Proverbial Snow

PoetryNo one like William Carlos Williams to capture the simple transcendence of snowfall. His poem “Blizzard,” below, beautifully captures the private feeling of loneliness that heavy snow can instill. It seemed like a fitting piece to share now that much of the country is immersed in the thick of winter.


years of anger following
hours that float idly down —
the blizzard
drifts its weight
deeper and deeper for three days
or sixty years, eh? Then
the sun! a clutter of
yellow and blue flakes —
Hairy looking trees stand out
in long alleys
over a wild solitude.
The man turns and there —
his solitary track stretched out
upon the world.

Posted by Ana Maria Caballero, Zeteo Contributing Writer


  1. William Eaton

    There’s something very American about poems such as this. As if the following dual claim were being made. Either it is that poetry, like everything else in life, should be easy, or at least easy for Americans. Or genius should be a gift from God, unmediated by work. Either a great poem comes full-grown through one’s synapses and fingers onto the paper or it doesn’t. The poet just puts down what he or she hears, and trusts to his ear to judge the rightness or wrongness of any word choice, enjambment, etc. This is not a comment on Williams’s working methods, which, for all I know, may have been excruciating. I am commenting on the result, the feeling of the poem. Even with its “anger,” “weight,” and “solitude,” Williams’s “snow” feels quite light, unburdensome. It’s a few flakes that, miraculously, stick to the page and are not quickly blown away. That is its genius?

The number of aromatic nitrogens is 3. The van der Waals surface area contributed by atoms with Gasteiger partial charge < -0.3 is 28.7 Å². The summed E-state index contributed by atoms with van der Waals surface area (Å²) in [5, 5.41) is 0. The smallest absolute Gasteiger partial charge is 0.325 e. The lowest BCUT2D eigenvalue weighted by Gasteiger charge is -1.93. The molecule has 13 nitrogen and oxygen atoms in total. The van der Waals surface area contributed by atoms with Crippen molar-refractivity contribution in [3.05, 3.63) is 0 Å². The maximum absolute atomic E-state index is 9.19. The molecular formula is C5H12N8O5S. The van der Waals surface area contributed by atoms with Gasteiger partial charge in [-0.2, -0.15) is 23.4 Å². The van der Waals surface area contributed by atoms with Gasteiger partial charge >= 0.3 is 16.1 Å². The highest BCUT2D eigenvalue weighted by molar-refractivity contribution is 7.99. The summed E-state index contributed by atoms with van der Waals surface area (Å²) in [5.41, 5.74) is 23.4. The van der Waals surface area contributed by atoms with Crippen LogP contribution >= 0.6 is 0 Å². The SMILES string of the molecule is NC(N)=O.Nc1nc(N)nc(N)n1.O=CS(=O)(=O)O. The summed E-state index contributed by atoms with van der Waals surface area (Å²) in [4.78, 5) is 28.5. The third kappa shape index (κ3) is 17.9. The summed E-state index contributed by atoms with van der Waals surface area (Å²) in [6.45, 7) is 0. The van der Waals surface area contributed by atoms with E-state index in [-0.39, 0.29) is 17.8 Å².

2. Ana Maria Caballero

    I have an (un-researched) feeling that this poem hides weeks of work behind its airy lines. I do think that this is the genius of Williams, shown here and in many other of his poems.


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